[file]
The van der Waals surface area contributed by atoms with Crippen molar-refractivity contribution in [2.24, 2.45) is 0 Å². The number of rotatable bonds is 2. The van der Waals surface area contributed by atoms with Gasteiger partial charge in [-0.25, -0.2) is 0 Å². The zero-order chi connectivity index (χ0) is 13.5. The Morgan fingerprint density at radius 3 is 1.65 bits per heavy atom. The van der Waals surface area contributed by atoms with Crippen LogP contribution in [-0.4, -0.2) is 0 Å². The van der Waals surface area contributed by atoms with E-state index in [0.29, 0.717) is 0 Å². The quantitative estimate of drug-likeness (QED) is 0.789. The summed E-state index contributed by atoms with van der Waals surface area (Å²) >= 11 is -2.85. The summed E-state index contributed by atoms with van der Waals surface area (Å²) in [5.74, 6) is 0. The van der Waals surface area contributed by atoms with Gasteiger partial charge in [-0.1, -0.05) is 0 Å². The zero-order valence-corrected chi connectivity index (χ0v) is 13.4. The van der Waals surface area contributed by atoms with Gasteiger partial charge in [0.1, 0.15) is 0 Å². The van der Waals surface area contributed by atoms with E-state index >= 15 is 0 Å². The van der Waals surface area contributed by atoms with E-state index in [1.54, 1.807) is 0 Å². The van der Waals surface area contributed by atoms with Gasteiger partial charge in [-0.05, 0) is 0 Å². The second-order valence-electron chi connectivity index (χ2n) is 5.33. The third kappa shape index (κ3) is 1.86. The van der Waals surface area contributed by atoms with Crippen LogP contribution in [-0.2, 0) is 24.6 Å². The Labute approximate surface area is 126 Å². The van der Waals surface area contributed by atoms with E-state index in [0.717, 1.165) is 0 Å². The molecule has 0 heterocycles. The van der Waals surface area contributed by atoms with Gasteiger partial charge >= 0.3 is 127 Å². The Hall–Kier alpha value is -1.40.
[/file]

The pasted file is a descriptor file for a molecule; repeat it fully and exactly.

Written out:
The van der Waals surface area contributed by atoms with Crippen molar-refractivity contribution in [2.24, 2.45) is 0 Å². The number of rotatable bonds is 2. The van der Waals surface area contributed by atoms with Gasteiger partial charge in [-0.25, -0.2) is 0 Å². The zero-order chi connectivity index (χ0) is 13.5. The Morgan fingerprint density at radius 3 is 1.65 bits per heavy atom. The van der Waals surface area contributed by atoms with Crippen LogP contribution in [-0.4, -0.2) is 0 Å². The van der Waals surface area contributed by atoms with E-state index in [0.29, 0.717) is 0 Å². The quantitative estimate of drug-likeness (QED) is 0.789. The summed E-state index contributed by atoms with van der Waals surface area (Å²) >= 11 is -2.85. The summed E-state index contributed by atoms with van der Waals surface area (Å²) in [5.74, 6) is 0. The van der Waals surface area contributed by atoms with Gasteiger partial charge in [-0.1, -0.05) is 0 Å². The zero-order valence-corrected chi connectivity index (χ0v) is 13.4. The van der Waals surface area contributed by atoms with Gasteiger partial charge in [0.1, 0.15) is 0 Å². The van der Waals surface area contributed by atoms with E-state index >= 15 is 0 Å². The van der Waals surface area contributed by atoms with E-state index in [1.54, 1.807) is 0 Å². The van der Waals surface area contributed by atoms with Gasteiger partial charge in [-0.05, 0) is 0 Å². The second-order valence-electron chi connectivity index (χ2n) is 5.33. The third kappa shape index (κ3) is 1.86. The van der Waals surface area contributed by atoms with Crippen LogP contribution in [-0.2, 0) is 24.6 Å². The Labute approximate surface area is 126 Å². The van der Waals surface area contributed by atoms with E-state index in [0.717, 1.165) is 0 Å². The molecule has 0 heterocycles. The van der Waals surface area contributed by atoms with Gasteiger partial charge >= 0.3 is 127 Å². The Hall–Kier alpha value is -1.40.